Schindler of the East: John Rabe – Part 2

Bodies of victims along Qinhuai River.

Upon seizing Nanjing, Japanese soldiers conducted mass killings and other atrocities as they ravaged the Chinese citizens during the Second Sino-Japanese War. (Image: Public Domain via Wikimedia)

This is a two-part story; please go here for part 1.

John Rabe, a German businessman known to the world for setting up a safe zone during the Second Sino-Japanese War in China and saving 250,000 Chinese people, made a wrong choice. As a result, he was forced to bear the weight of the crimes committed by the Nazi Party.

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After returning to Germany in February 1938, John Rabe made public speeches to expose the savage atrocities committed by the Japanese army. He submitted a report on the Nanking Massacre to Hitler, hoping that this could stop the atrocities. However, the report was never delivered to Hitler. Instead, it earned him some unwelcome attention.

The Gestapo arrested him within a few days of his report and took away the six diaries he wrote and the film about the atrocities. After the interrogation, the Gestapo let him go home, but the proviso was to “keep silent.”

After being released, Rabe could no longer hold leadership positions in his company. At the end of 1945, Germany and Japan surrendered successively. The Second World War ended, followed by the Nuremberg Trials.

Newspaper headline from 1945 announcing Japan's unconditional surrender and the end of World War 2.
At the end of 1945, Germany and Japan surrendered successively. (Image: Heather Mcardle via Dreamstime)

Hitler and his Nazi party were the original culprits who launched the war, which killed 20 million people. After the trial, the Nazi Party, the Gestapo, and the Schutzstaffel were judged as criminal organizations.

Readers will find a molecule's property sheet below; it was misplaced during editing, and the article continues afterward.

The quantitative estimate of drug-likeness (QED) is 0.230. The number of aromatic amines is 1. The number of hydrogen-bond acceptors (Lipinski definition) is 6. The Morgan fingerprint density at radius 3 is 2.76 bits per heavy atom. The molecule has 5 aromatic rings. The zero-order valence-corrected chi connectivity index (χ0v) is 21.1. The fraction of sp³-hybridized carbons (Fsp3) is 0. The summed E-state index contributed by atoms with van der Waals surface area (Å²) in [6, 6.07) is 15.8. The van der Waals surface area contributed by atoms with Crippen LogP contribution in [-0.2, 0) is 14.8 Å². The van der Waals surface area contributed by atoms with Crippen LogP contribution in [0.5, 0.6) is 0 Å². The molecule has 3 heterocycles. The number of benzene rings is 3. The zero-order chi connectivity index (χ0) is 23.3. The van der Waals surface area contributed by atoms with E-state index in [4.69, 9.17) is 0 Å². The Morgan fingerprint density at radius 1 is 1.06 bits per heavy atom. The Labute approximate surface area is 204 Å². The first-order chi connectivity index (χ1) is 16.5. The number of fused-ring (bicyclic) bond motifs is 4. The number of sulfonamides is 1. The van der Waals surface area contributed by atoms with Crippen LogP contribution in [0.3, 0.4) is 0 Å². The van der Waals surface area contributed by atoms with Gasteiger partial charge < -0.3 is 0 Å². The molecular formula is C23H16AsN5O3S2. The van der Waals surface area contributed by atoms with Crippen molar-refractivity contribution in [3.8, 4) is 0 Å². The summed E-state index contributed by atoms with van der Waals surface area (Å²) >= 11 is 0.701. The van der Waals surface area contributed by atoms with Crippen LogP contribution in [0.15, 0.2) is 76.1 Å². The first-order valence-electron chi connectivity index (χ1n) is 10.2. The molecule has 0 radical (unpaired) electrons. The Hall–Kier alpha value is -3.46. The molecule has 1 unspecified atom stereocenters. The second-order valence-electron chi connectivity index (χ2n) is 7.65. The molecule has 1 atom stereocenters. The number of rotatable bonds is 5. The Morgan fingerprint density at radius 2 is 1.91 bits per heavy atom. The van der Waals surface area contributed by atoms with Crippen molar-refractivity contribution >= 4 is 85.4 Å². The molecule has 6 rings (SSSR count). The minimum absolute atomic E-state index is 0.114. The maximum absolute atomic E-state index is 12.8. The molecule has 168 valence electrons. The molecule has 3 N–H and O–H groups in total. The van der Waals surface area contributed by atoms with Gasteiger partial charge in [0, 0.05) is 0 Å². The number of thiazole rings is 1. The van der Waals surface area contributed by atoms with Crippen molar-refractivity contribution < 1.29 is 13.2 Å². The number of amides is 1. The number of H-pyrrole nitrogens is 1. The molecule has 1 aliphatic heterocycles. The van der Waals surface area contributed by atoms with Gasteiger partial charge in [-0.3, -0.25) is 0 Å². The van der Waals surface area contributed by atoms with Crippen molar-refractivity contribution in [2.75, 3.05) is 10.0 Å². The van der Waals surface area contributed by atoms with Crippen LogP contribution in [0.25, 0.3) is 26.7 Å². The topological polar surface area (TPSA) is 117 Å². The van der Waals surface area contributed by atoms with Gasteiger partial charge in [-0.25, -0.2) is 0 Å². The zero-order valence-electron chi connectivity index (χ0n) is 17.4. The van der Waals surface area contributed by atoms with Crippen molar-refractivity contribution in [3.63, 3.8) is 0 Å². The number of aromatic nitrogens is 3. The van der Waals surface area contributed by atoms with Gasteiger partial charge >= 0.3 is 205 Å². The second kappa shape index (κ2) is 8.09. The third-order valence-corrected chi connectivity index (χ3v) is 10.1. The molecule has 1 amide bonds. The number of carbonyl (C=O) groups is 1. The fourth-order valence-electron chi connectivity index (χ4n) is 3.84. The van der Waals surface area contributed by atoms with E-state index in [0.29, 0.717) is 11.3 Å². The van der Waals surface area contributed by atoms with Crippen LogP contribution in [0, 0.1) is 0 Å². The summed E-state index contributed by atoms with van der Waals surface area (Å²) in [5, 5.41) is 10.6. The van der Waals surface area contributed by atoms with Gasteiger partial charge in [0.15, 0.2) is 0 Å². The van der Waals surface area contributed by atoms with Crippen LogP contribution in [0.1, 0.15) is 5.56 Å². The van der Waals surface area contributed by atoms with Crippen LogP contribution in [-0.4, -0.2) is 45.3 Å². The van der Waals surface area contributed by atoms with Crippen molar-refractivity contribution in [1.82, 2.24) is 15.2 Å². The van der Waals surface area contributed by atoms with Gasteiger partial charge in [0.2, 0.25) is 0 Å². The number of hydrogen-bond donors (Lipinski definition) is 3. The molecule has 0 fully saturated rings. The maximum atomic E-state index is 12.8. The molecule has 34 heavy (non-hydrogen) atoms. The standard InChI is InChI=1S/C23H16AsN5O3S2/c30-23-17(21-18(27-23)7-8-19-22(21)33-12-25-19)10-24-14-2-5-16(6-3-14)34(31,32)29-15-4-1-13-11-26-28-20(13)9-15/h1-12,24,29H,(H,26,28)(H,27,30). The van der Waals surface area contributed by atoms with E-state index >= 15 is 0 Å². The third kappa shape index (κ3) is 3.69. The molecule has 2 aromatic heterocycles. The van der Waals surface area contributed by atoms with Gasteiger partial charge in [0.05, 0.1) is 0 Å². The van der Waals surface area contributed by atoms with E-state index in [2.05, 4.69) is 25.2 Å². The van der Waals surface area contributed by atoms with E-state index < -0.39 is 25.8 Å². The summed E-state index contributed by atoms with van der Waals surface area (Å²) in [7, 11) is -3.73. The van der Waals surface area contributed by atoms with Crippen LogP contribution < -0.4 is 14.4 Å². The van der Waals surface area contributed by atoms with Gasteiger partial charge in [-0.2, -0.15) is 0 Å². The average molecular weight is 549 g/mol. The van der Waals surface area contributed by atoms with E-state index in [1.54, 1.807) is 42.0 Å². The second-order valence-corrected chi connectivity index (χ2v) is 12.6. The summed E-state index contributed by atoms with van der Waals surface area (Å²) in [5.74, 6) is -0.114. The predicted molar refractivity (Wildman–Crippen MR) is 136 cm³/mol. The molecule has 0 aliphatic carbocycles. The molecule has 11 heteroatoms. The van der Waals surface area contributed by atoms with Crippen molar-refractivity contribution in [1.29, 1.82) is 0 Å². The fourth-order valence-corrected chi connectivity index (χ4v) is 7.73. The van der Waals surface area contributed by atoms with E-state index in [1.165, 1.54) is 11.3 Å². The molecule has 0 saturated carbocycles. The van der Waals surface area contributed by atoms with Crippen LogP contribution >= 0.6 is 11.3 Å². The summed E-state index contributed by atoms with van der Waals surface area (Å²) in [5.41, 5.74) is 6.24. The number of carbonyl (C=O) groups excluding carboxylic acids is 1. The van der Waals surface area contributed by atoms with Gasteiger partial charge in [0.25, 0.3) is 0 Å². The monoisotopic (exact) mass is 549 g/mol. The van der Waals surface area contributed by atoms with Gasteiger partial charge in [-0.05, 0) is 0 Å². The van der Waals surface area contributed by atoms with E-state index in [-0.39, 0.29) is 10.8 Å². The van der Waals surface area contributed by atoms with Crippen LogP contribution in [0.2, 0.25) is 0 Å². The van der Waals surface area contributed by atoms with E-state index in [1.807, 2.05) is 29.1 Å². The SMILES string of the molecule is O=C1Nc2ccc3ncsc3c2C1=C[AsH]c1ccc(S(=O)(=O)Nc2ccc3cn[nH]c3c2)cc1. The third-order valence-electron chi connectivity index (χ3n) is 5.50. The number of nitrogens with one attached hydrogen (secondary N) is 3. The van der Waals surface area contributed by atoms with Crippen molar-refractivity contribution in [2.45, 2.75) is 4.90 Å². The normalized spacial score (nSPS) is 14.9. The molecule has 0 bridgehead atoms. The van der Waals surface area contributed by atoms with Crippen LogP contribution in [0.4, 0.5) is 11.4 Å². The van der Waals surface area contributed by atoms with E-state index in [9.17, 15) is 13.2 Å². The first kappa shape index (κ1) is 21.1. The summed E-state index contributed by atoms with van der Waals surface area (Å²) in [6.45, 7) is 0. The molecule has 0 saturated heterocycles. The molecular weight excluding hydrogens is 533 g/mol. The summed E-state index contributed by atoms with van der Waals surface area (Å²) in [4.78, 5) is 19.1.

Any people who were members, whether they directly participated in the crime or not, were classified as part of the criminal group and were burdened with the crimes created by the Nazi Party during the war. Millions of its party members were sentenced to death, life imprisonment, and imprisonment for years for all blood debts.

John Rabe was in China during the Nazi’s criminal time; he never participated in the evils committed by the Nazi Party and also oversaw the humanitarian rescue of 250,000 Chinese people.

However, his mistake was that he failed to withdraw from the Nazi Party upon returning to Germany. As a member of the Party, he naturally became an object of investigation. Bearing the burden of the crimes committed by the Nazis in the war, he was arrested by the Soviet Union and the United Kingdom successively and was interrogated many times.

At this time, the Allied Forces carried out a complete liquidation of the Nazi Party. Anyone who had joined the Nazi Party had to revoke his public office or even a position in a private company. John Rabe also lost his job at Siemens.

Misfortunes never come alone. At the time, the Soviet Red Army occupied Berlin. The Red Army in Germany not only burned, killed, and looted wantonly but also enslaved many Germans to work for them. In this regard, the head of the Bavarian military government, George Patton, solemnly protested to the headquarters of the Allied Forces, demanding sanctions against the evil Soviet Red Army.